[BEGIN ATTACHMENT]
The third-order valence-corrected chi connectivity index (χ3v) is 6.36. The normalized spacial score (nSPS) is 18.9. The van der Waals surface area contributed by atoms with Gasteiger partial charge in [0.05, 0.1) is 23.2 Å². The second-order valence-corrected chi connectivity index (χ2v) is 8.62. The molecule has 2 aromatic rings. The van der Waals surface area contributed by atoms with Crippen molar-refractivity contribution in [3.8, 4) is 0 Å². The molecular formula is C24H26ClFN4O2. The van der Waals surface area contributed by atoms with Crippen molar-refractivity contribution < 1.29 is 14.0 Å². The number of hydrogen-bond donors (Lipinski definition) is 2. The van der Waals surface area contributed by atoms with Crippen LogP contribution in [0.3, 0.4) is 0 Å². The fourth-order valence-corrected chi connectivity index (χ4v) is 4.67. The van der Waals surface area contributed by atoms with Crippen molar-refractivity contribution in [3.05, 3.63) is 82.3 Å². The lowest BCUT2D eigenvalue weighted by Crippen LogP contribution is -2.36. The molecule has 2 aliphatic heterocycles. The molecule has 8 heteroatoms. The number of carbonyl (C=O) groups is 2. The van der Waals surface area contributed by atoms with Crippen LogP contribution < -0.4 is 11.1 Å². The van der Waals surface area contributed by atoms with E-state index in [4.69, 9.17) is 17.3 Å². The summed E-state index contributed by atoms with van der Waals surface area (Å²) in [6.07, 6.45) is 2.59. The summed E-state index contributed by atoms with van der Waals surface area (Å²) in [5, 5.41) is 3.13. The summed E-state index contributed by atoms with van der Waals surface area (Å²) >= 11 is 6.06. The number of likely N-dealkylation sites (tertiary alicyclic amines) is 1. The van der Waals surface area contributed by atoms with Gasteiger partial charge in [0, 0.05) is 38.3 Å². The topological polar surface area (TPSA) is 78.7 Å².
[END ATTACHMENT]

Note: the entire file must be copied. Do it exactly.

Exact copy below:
The third-order valence-corrected chi connectivity index (χ3v) is 6.36. The normalized spacial score (nSPS) is 18.9. The van der Waals surface area contributed by atoms with Gasteiger partial charge in [0.05, 0.1) is 23.2 Å². The second-order valence-corrected chi connectivity index (χ2v) is 8.62. The molecule has 2 aromatic rings. The van der Waals surface area contributed by atoms with Crippen molar-refractivity contribution in [3.8, 4) is 0 Å². The molecular formula is C24H26ClFN4O2. The van der Waals surface area contributed by atoms with Crippen molar-refractivity contribution < 1.29 is 14.0 Å². The number of hydrogen-bond donors (Lipinski definition) is 2. The van der Waals surface area contributed by atoms with Crippen LogP contribution in [0.3, 0.4) is 0 Å². The fourth-order valence-corrected chi connectivity index (χ4v) is 4.67. The van der Waals surface area contributed by atoms with Crippen molar-refractivity contribution in [3.05, 3.63) is 82.3 Å². The lowest BCUT2D eigenvalue weighted by Crippen LogP contribution is -2.36. The molecule has 2 aliphatic heterocycles. The molecule has 8 heteroatoms. The number of carbonyl (C=O) groups is 2. The van der Waals surface area contributed by atoms with Crippen LogP contribution < -0.4 is 11.1 Å². The van der Waals surface area contributed by atoms with E-state index in [4.69, 9.17) is 17.3 Å². The summed E-state index contributed by atoms with van der Waals surface area (Å²) in [6.07, 6.45) is 2.59. The summed E-state index contributed by atoms with van der Waals surface area (Å²) in [5, 5.41) is 3.13. The summed E-state index contributed by atoms with van der Waals surface area (Å²) >= 11 is 6.06. The number of likely N-dealkylation sites (tertiary alicyclic amines) is 1. The van der Waals surface area contributed by atoms with Gasteiger partial charge in [0, 0.05) is 38.3 Å². The topological polar surface area (TPSA) is 78.7 Å².